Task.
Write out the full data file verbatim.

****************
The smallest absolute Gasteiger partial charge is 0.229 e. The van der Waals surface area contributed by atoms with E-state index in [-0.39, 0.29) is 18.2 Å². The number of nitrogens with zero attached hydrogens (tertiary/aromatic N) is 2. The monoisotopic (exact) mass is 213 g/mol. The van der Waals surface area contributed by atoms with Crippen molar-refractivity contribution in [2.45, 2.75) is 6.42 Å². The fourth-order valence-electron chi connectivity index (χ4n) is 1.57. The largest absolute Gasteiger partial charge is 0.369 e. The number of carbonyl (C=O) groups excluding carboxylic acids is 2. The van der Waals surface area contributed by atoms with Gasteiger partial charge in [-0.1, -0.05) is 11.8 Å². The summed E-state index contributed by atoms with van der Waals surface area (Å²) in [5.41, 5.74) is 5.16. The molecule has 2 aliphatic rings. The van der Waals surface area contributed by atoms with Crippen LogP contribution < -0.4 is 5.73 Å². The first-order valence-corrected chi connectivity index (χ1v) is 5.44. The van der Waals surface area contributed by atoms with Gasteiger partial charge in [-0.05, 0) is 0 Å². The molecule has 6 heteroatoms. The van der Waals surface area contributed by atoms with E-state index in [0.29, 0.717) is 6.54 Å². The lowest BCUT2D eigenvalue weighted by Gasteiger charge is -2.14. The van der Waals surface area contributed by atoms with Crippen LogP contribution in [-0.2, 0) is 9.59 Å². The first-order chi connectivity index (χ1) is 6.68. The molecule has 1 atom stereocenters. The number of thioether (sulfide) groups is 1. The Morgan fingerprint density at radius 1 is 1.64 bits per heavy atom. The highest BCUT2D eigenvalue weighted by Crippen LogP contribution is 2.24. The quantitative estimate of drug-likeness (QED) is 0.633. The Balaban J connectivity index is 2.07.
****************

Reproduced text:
The smallest absolute Gasteiger partial charge is 0.229 e. The van der Waals surface area contributed by atoms with E-state index in [-0.39, 0.29) is 18.2 Å². The number of nitrogens with zero attached hydrogens (tertiary/aromatic N) is 2. The monoisotopic (exact) mass is 213 g/mol. The van der Waals surface area contributed by atoms with Crippen molar-refractivity contribution in [2.45, 2.75) is 6.42 Å². The fourth-order valence-electron chi connectivity index (χ4n) is 1.57. The largest absolute Gasteiger partial charge is 0.369 e. The number of carbonyl (C=O) groups excluding carboxylic acids is 2. The van der Waals surface area contributed by atoms with Gasteiger partial charge in [-0.1, -0.05) is 11.8 Å². The summed E-state index contributed by atoms with van der Waals surface area (Å²) in [5.41, 5.74) is 5.16. The molecule has 2 aliphatic rings. The van der Waals surface area contributed by atoms with Crippen LogP contribution < -0.4 is 5.73 Å². The first-order valence-corrected chi connectivity index (χ1v) is 5.44. The van der Waals surface area contributed by atoms with Gasteiger partial charge in [-0.05, 0) is 0 Å². The molecule has 6 heteroatoms. The van der Waals surface area contributed by atoms with E-state index in [0.29, 0.717) is 6.54 Å². The lowest BCUT2D eigenvalue weighted by Gasteiger charge is -2.14. The van der Waals surface area contributed by atoms with Crippen LogP contribution in [-0.2, 0) is 9.59 Å². The first-order chi connectivity index (χ1) is 6.68. The molecule has 1 atom stereocenters. The number of thioether (sulfide) groups is 1. The Morgan fingerprint density at radius 1 is 1.64 bits per heavy atom. The highest BCUT2D eigenvalue weighted by Crippen LogP contribution is 2.24. The quantitative estimate of drug-likeness (QED) is 0.633. The Balaban J connectivity index is 2.07.